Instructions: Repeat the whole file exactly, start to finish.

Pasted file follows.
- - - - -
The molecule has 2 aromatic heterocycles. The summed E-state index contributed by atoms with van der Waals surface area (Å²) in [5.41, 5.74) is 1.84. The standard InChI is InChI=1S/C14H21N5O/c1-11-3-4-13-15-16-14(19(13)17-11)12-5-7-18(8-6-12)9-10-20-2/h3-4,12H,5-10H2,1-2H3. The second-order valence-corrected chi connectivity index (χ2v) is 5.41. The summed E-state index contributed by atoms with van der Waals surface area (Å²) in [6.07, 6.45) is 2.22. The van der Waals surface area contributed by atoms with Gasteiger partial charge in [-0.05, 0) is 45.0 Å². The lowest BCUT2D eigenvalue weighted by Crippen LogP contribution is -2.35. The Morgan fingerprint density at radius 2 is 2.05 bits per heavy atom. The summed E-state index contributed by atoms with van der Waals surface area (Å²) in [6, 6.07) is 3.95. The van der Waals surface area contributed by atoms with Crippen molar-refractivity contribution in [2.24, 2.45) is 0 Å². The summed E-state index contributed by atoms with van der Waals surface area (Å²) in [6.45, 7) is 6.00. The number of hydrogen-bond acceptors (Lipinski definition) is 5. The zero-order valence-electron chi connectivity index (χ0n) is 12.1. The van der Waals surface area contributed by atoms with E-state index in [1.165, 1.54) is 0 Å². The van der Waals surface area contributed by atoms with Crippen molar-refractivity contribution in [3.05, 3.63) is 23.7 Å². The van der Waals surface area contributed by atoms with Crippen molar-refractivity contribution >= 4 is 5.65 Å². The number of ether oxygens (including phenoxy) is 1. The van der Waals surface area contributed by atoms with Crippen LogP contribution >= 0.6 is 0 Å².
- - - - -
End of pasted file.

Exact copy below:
The molecule has 2 aromatic heterocycles. The summed E-state index contributed by atoms with van der Waals surface area (Å²) in [5.41, 5.74) is 1.84. The standard InChI is InChI=1S/C14H21N5O/c1-11-3-4-13-15-16-14(19(13)17-11)12-5-7-18(8-6-12)9-10-20-2/h3-4,12H,5-10H2,1-2H3. The second-order valence-corrected chi connectivity index (χ2v) is 5.41. The summed E-state index contributed by atoms with van der Waals surface area (Å²) in [6.07, 6.45) is 2.22. The van der Waals surface area contributed by atoms with Gasteiger partial charge in [-0.05, 0) is 45.0 Å². The lowest BCUT2D eigenvalue weighted by Crippen LogP contribution is -2.35. The Morgan fingerprint density at radius 2 is 2.05 bits per heavy atom. The summed E-state index contributed by atoms with van der Waals surface area (Å²) in [6, 6.07) is 3.95. The van der Waals surface area contributed by atoms with Crippen molar-refractivity contribution in [2.24, 2.45) is 0 Å². The summed E-state index contributed by atoms with van der Waals surface area (Å²) in [6.45, 7) is 6.00. The number of hydrogen-bond acceptors (Lipinski definition) is 5. The zero-order valence-electron chi connectivity index (χ0n) is 12.1. The van der Waals surface area contributed by atoms with E-state index in [1.165, 1.54) is 0 Å². The van der Waals surface area contributed by atoms with Crippen molar-refractivity contribution in [3.05, 3.63) is 23.7 Å². The van der Waals surface area contributed by atoms with Crippen molar-refractivity contribution >= 4 is 5.65 Å². The number of ether oxygens (including phenoxy) is 1. The van der Waals surface area contributed by atoms with Crippen LogP contribution >= 0.6 is 0 Å².